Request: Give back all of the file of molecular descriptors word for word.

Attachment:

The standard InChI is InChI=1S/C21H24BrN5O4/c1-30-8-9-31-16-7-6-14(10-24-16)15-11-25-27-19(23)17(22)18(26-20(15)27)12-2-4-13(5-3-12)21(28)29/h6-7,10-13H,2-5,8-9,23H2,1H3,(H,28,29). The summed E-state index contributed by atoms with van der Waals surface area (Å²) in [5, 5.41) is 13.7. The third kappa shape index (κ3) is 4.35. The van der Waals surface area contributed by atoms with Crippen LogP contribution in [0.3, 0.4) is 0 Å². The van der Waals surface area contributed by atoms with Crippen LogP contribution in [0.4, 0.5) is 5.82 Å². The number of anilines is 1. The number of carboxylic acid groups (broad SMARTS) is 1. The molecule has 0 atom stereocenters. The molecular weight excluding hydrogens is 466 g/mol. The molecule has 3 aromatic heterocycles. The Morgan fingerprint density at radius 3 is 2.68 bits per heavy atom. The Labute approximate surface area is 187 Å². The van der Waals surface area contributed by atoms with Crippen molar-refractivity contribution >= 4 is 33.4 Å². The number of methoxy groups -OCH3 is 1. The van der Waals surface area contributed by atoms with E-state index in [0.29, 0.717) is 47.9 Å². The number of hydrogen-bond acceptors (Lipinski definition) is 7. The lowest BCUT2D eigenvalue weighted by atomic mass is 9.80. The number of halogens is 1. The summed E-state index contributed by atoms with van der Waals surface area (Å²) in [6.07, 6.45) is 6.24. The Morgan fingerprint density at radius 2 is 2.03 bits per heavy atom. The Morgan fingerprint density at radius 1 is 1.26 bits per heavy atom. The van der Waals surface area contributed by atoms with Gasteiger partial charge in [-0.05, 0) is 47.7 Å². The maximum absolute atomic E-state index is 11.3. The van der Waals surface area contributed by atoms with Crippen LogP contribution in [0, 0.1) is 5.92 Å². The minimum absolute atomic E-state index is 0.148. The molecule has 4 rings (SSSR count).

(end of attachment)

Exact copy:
The standard InChI is InChI=1S/C21H24BrN5O4/c1-30-8-9-31-16-7-6-14(10-24-16)15-11-25-27-19(23)17(22)18(26-20(15)27)12-2-4-13(5-3-12)21(28)29/h6-7,10-13H,2-5,8-9,23H2,1H3,(H,28,29). The summed E-state index contributed by atoms with van der Waals surface area (Å²) in [5, 5.41) is 13.7. The third kappa shape index (κ3) is 4.35. The van der Waals surface area contributed by atoms with Crippen LogP contribution in [0.3, 0.4) is 0 Å². The van der Waals surface area contributed by atoms with Crippen LogP contribution in [0.4, 0.5) is 5.82 Å². The number of anilines is 1. The number of carboxylic acid groups (broad SMARTS) is 1. The molecule has 0 atom stereocenters. The molecular weight excluding hydrogens is 466 g/mol. The molecule has 3 aromatic heterocycles. The Morgan fingerprint density at radius 3 is 2.68 bits per heavy atom. The Labute approximate surface area is 187 Å². The van der Waals surface area contributed by atoms with Crippen molar-refractivity contribution >= 4 is 33.4 Å². The number of methoxy groups -OCH3 is 1. The van der Waals surface area contributed by atoms with E-state index in [0.29, 0.717) is 47.9 Å². The number of hydrogen-bond acceptors (Lipinski definition) is 7. The lowest BCUT2D eigenvalue weighted by atomic mass is 9.80. The number of halogens is 1. The summed E-state index contributed by atoms with van der Waals surface area (Å²) in [6.07, 6.45) is 6.24. The Morgan fingerprint density at radius 2 is 2.03 bits per heavy atom. The Morgan fingerprint density at radius 1 is 1.26 bits per heavy atom. The van der Waals surface area contributed by atoms with Gasteiger partial charge in [-0.05, 0) is 47.7 Å². The maximum absolute atomic E-state index is 11.3. The van der Waals surface area contributed by atoms with Crippen LogP contribution in [0, 0.1) is 5.92 Å². The minimum absolute atomic E-state index is 0.148. The molecule has 4 rings (SSSR count).